Aid Projects, Biological Cleaning, Compost, Conservation, Demonstration Sites, Education Centres, Food Forests, Food Plants - Perennial, Fungi, Irrigation, Plant Systems, Rehabilitation, Salination, Soil Biology, Soil Conservation, Trees, Water Harvesting — by Craig Mackintosh PRI Editor December 11, 2009
The Greening the Desert II video I shared with you recently was edited in Jordan. Now that I’m back at my desk again I’ve had time to edit it slightly. I’ve added the original five-minute Greening the Desert clip in to the front of it, to ensure viewers have context for Part II (and we’ve also had requests for both to be made available together), as well as cut a few minutes out of Part II to keep it flowing a little better. You can not only watch online below and embed on your own websites (click for embed code at top right of video screen), but it’s also available for download, so those who’d like to have a ‘hard copy’ to circulate are welcome to download, burn to disk or transfer to USB key, etc., and circulate freely.
Download: You’ll see the option to download the 913 megabyte MP4 file at bottom right side of this page.
Greening the Desert II (including Part I) – Greening the Middle East
(Duration: 36 mins)
Tips for playing: If it’s slow to load, turn off High Definition (HD) on the player.
If you still have problems, click play (on low or high def) and then after it’s started,
click on pause. The video will then continue to buffer into your computer.
Play once fully loaded.
I would like to take the opportunity to thank Kelly Kellogg at this juncture. Kelly donated initial funding that enabled the purchase of the land for the Jordan Valley Permaculture Project site (aka ‘Greening the Desert – the Sequel’). But, upon watching the Greening the Desert Part II video, Kelly was inspired to donate an additional $20,000. These gifts are very encouraging to us as we try to solve problems at source (teach a man to fish…). Others who may feel inspired to donate to help us move this work forward faster can do so here.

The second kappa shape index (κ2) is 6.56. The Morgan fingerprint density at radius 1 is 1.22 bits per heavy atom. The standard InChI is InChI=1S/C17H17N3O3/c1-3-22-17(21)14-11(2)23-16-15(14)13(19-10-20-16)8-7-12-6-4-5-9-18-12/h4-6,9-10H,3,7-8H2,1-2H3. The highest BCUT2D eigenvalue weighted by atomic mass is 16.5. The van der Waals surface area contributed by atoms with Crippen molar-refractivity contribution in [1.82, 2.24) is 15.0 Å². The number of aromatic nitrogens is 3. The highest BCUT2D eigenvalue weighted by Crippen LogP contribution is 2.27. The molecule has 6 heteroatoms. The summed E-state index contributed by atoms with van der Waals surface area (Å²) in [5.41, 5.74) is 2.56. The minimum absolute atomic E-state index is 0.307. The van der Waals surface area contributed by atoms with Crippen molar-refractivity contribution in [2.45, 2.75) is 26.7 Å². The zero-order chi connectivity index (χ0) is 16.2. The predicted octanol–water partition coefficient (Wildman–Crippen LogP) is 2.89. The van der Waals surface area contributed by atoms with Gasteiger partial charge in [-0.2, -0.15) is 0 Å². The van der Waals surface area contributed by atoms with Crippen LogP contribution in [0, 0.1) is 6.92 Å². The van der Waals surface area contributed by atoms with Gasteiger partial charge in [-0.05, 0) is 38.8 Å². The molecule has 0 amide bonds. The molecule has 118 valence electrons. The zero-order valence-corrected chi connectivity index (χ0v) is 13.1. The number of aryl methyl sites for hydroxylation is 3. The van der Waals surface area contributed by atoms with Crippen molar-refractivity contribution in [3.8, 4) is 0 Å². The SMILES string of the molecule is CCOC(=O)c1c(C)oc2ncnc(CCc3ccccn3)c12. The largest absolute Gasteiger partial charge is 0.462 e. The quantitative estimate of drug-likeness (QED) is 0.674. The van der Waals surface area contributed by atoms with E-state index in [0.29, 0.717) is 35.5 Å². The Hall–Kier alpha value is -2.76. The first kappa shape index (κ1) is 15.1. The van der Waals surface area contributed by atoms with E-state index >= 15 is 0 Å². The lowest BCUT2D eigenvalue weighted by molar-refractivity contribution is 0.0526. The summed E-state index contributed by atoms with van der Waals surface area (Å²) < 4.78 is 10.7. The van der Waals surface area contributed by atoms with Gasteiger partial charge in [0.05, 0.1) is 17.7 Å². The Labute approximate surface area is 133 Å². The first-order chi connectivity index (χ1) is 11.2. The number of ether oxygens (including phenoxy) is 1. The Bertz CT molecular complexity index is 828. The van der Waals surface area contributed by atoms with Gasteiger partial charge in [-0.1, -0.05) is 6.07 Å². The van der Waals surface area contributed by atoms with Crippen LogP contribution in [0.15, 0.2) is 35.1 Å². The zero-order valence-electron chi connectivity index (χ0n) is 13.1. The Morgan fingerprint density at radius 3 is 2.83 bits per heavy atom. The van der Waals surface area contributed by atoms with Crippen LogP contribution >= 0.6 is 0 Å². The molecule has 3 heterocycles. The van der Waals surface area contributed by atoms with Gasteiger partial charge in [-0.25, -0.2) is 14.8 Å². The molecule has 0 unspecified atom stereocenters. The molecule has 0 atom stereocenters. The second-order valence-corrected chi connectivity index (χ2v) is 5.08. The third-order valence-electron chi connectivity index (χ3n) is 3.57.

A little background on the video follows:Comments (28)
Biological Cleaning, Conservation, Earth Banks, Land, Soil Conservation, Swales, Water Harvesting — by Campbell Wilson November 30, 2009
A swale on Zaytuna Farm – © Craig Mackintosh
(Remaining images below © Cam Wilson.)
Geoff Lawton and Darren Doherty are the two highest profile people in Australian Permaculture when it comes to broadacre water harvesting earthworks. They’ve both had success in some very tough environments, and yet it’s interesting that their styles are quite different, particularly when it comes to infiltration strategies.
This article is a short comparison of their approaches, along with an idea I had recently for amalgamating the benefits of each.Comments (19)
Compost, Fungi, Rehabilitation, Soil Biology, Soil Conservation, Structure — by Ben Falloon November 29, 2009
This article forms part of a series concerning the development of methods of compost tea application via the keyline plow which are published on taranakifarm.com.
Part IV: Re-Inventing the Herbicide Tank – Giving Destructive Equipment New Purpose
Compost tea brewing requires the use of specialist equipment. Especially when you intend to apply tea to hectares of paddocks. In my case, I’ll be making tea using a 1000L brewer supplied by Trust Nature Pty Ltd. The brewer tank is a little large to mount on the keyline plow, so an ‘application’ tank is required. This is a smaller tank, fitted with a pump and plumbing necessary for application during keyline plowing.Comments (5)
Conservation, Demonstration Sites, Food Forests, Food Plants - Annual, Food Plants - Perennial, Plant Systems, Rehabilitation, Soil Biology, Soil Conservation, Structure, Trees, Urban Projects, Water Harvesting — by Craig Mackintosh PRI Editor November 10, 2009
An urban hideaway managed by Cam, Jesse and Yarrow Wilson
(Yarrow was taking a break for this shot)
All photographs © Craig Mackintosh
On my recent trip to the Bill Mollison/Geoff Lawton course in Melbourne, that I forced myself to miss so I could go on site visits in the area, Cam Wilson kindly offered to be my guide – giving me very knowledgeable insights into the places we visited. As well as the Dalpura Farm site we just posted about and giving me the heads up on Angelo the Wizard, covered in this post, Cam took me to see the very cool stuff he’s doing on an urban block currently under his expert control in the ‘burbs of Melbourne.Comments (8)